R&D Magazine (Nov. 18) -- Specially tailored, ultrafast pulses of light can trigger neurons to fire and could one day help patients with light-sensitive circadian or mood problems, according to a new study in mice at the University of Illinois.

Blue Waters featured among world's largest supercomputers

Popular Science (Nov. 14) --  “A supercomputer is a large machine designed to focus its power on a single problem,” says Bill Gropp, who runs the National Center for Supercomputing Applications at Illinois, home to a machine called Blue Waters. In other words, a large server farm might be powering your Gmail experience or streaming your Netflix, but its computing power is focused on many individual tasks, not a single, complex one.

Changes in Non-Extreme Precipitation May Have Not-So-Subtle Consequences

Weather Nation (Nov. 14) --  Nonextreme precipitation can have a strong effect on ecosystems, agriculture, infrastructure design and resource management, pointing to a need to examine precipitation in a more nuanced, multifaceted way. “This study shows that everyday precipitation events – not just the extremes that have been the focus of most studies – are changing,” says Praveen Kumar, a professor of civil and environmental engineering at Illinois, and the principal investigator of the National Science Foundation’s Intensively Managed Landscapes Critical Zone Observatory.

Engineering dean named new provost

News-Gazette (Nov. 15) -- College of Engineering Dean Andreas Cangellaris will be the next provost of the University of Illinois at Urbana-Champaign, the first person to hold the job on a permanent basis in more than two years.

Next Grid: Illinois achieves second-highest rating for grid modernization

Daily Energy Insider (Nov. 13) -- Illinois Commerce Commission (ICC) Chairman Brien J. Sheahan recently announced that Illinois earned the second-highest rating among all states for its work toward a modernized electric grid. The ICC recently initiated an 18-month customer-focused study called NextGrid that will explore emerging technologies and customer demand for expanded choices as well as establish a roadmap for creating a modernized grid that uses clean energy and keeps costs low for customers. Professors from the Electrical and Computer Engineering Department at the University of Illinois at Urbana-Champaign are working with the ICC to lead the study.

The future of getting dressed: AI, VR and smart fabrics

CNN (Nov. 14) -- From artificial intelligence and gadgets to smart fabrics and virtual reality, technology is poised to breathe innovation into not only how we dress, but how we shop. “If algorithms do their job well, people will spend less time thinking about what to wear,” says Ranjitha Kumar, a professor of computer science at Illinois.

High-jumping beetle inspires agile robots

Nature (Nov. 13) --  A beetle that can launch itself spectacularly into the air after falling on its back could inspire a new generation of smart robots. “A lot of robots out there jump using their legs,” says Aimy Wissa, a professor of mechanical science and engineering at Illinois. “What’s unique about this is if something breaks, you can still jump without legs and get out of the situation.”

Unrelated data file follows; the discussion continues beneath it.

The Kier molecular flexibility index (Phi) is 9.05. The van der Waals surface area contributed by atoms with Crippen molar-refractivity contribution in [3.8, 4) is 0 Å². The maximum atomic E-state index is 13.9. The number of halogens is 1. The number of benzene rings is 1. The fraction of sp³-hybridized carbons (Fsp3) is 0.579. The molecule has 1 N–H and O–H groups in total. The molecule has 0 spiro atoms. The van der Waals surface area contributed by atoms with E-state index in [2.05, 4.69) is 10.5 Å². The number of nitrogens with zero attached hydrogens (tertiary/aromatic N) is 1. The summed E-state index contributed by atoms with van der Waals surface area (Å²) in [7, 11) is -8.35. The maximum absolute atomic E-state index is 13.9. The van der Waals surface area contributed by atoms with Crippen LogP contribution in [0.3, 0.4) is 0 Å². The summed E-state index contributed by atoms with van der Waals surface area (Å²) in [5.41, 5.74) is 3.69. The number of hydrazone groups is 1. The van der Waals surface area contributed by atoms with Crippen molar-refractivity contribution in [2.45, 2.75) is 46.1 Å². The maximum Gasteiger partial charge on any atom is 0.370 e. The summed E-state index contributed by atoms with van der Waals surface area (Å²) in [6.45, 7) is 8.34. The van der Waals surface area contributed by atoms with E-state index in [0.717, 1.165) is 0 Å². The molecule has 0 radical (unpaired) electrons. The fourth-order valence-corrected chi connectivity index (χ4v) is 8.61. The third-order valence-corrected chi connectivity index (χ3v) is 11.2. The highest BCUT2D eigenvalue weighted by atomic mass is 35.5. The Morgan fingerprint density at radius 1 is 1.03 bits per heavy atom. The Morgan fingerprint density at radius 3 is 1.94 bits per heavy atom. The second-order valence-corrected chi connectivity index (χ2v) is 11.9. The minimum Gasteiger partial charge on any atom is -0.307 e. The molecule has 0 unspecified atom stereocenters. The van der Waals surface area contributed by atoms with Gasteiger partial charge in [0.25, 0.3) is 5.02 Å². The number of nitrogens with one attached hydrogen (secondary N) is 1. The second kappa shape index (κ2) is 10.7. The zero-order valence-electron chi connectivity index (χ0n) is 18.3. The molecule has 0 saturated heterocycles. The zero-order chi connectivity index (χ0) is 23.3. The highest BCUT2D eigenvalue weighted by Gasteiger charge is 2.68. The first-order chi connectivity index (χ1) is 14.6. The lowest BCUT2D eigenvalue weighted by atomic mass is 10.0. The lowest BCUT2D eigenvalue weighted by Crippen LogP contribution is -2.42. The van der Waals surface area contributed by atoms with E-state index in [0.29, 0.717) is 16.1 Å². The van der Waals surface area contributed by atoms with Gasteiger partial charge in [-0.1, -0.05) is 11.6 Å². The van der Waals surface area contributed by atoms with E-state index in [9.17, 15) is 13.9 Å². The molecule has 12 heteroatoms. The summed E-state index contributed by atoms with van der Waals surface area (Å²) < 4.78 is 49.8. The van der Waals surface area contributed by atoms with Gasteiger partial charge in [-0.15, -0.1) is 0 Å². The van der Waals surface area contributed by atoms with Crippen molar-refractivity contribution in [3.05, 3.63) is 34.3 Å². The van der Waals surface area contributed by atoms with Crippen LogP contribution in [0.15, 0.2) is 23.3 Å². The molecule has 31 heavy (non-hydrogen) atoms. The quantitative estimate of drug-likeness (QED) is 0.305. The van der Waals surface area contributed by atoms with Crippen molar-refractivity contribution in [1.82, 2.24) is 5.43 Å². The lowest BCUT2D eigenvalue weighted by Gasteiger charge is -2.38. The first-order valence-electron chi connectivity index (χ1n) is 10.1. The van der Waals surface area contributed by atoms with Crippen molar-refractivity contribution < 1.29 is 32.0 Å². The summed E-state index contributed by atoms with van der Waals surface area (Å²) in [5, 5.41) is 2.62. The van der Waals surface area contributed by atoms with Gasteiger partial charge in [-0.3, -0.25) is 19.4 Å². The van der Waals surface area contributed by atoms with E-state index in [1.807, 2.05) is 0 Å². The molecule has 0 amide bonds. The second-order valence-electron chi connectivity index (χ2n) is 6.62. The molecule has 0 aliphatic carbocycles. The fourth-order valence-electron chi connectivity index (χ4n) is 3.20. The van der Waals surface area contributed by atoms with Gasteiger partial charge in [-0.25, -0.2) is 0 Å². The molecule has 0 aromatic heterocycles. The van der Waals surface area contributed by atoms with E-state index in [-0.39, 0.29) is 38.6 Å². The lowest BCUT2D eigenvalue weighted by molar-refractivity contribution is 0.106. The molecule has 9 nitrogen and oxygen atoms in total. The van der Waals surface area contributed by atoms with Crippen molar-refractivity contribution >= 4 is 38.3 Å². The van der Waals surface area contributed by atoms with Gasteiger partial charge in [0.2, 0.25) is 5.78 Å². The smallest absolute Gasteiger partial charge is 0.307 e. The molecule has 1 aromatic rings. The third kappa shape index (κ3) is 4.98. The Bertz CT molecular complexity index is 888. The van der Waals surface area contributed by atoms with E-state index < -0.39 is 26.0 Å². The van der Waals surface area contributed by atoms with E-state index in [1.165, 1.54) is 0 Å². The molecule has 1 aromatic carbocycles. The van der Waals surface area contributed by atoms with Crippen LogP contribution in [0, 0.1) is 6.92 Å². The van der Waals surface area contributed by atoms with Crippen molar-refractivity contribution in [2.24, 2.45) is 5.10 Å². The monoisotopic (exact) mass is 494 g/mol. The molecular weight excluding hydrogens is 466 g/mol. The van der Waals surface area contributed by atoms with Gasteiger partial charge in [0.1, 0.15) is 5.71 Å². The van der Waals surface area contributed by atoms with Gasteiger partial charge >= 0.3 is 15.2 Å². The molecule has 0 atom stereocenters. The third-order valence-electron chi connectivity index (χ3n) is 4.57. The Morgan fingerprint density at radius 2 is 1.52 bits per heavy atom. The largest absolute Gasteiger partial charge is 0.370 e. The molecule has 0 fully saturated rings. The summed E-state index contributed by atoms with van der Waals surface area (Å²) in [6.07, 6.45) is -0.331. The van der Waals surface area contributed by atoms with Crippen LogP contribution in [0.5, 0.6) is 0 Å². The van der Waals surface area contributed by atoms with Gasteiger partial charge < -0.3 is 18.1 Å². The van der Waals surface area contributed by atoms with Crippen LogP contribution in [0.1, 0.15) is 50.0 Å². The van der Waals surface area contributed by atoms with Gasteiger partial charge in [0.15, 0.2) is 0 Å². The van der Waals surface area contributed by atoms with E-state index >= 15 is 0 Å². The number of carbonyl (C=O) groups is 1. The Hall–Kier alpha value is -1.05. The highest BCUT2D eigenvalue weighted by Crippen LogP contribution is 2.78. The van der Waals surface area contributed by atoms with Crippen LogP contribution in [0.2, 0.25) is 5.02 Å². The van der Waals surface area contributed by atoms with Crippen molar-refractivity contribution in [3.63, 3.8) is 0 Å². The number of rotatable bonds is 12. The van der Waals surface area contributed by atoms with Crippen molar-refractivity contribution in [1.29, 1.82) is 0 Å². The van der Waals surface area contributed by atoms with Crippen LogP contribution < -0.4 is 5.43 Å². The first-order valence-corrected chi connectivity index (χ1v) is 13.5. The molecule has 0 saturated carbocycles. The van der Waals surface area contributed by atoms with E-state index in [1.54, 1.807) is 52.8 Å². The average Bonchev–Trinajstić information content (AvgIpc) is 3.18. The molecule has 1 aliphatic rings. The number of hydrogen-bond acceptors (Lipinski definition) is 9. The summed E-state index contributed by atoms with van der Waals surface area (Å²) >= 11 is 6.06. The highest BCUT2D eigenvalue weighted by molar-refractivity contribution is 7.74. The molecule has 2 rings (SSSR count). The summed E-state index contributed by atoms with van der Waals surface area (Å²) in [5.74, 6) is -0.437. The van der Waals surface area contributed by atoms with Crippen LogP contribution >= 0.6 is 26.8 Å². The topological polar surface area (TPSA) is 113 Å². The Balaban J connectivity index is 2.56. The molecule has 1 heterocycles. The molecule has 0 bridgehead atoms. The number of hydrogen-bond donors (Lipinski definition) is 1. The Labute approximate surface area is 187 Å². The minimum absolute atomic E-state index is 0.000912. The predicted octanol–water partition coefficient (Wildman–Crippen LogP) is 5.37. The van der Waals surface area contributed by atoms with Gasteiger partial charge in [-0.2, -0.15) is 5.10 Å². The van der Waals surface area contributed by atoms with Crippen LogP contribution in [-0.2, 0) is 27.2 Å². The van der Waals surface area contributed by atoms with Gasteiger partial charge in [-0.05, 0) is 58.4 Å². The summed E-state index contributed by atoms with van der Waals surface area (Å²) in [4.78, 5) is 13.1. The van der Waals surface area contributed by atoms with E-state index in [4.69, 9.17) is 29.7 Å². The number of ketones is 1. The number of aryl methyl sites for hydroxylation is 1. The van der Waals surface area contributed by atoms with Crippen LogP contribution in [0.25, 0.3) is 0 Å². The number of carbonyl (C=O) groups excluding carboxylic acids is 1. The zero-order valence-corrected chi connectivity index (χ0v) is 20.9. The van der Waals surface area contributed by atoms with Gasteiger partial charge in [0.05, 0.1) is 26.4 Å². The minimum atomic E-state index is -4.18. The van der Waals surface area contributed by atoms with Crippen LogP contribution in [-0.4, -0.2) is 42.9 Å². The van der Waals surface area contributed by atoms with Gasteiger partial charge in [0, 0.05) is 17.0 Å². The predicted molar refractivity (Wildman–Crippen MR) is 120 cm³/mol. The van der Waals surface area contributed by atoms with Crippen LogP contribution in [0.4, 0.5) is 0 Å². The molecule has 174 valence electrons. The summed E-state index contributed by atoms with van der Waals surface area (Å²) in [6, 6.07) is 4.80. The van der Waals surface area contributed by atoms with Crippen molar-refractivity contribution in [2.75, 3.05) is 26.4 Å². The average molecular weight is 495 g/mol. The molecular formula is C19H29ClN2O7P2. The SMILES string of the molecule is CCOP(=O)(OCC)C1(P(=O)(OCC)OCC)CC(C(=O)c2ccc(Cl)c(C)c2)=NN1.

Next stop for UI-founded company: Space, thanks to NASA contract

News-Gazette (Nov. 12) --  A company founded by a University of Illinois physics professor has raised more than $1.5 million in venture funding this year, graduated from the UI Research Park's EnterpriseWorks incubator and this week announced it was selected for a project by NASA. At its new 12,000-square-foot facility on Kenyon Road near Interstate 74 in Champaign, Inprentus manufactures diffraction gratings, an advanced prism of sorts used in laboratories around the world.

Book on PLATO

News-Gazette (Nov. 10) -- After nearly 30 years of intermittent research on PLATO, Brian Dear has finished a book on the innovative system, titled "The Friendly Orange Glow." Also: Motherboard (Nov. 13)

Alumnus Phil Blizzard, inventor of pet-calming Thundershirts

Chicago Tribune (Nov. 9) -- Phil Blizzard's life has gone to the dogs. And while the saying goes necessity is the mother of invention, in Blizzard's case it was pet anxiety. Blizzard invented the ThunderShirt and founded ThunderWorks, which has grown since its start in 2009 to a multimillion-dollar business today. ThunderShirts are garments designed for dogs and cats, that apply pressure to their torsos in the hopes it produces a calming effect on them.

Robotic Surgery

Journal News￿(Nov. 9) --￿Federal regulators tightened oversight of the surgical robot industry after high-profile lawsuits were filed that were linked to older models of medical robots. ￿You can￿t afford for these devices to fail or be wrong or just to stop working,￿ says Ravishankar Iyer, a professor of electrical and computer engineering at Illinois.

Border Wall

New York Times (Nov. 8) -- Most experts consulted on the appropriate materials for a border wall with Mexico thought that precasting – making the concrete panels elsewhere and then shipping them to the border – was the most practical choice. “Rather than build from point A to point B, the wall route could be divided into segments, say 100 miles apart,” says Daniel Abrams, a professor of structural engineering at Illinois.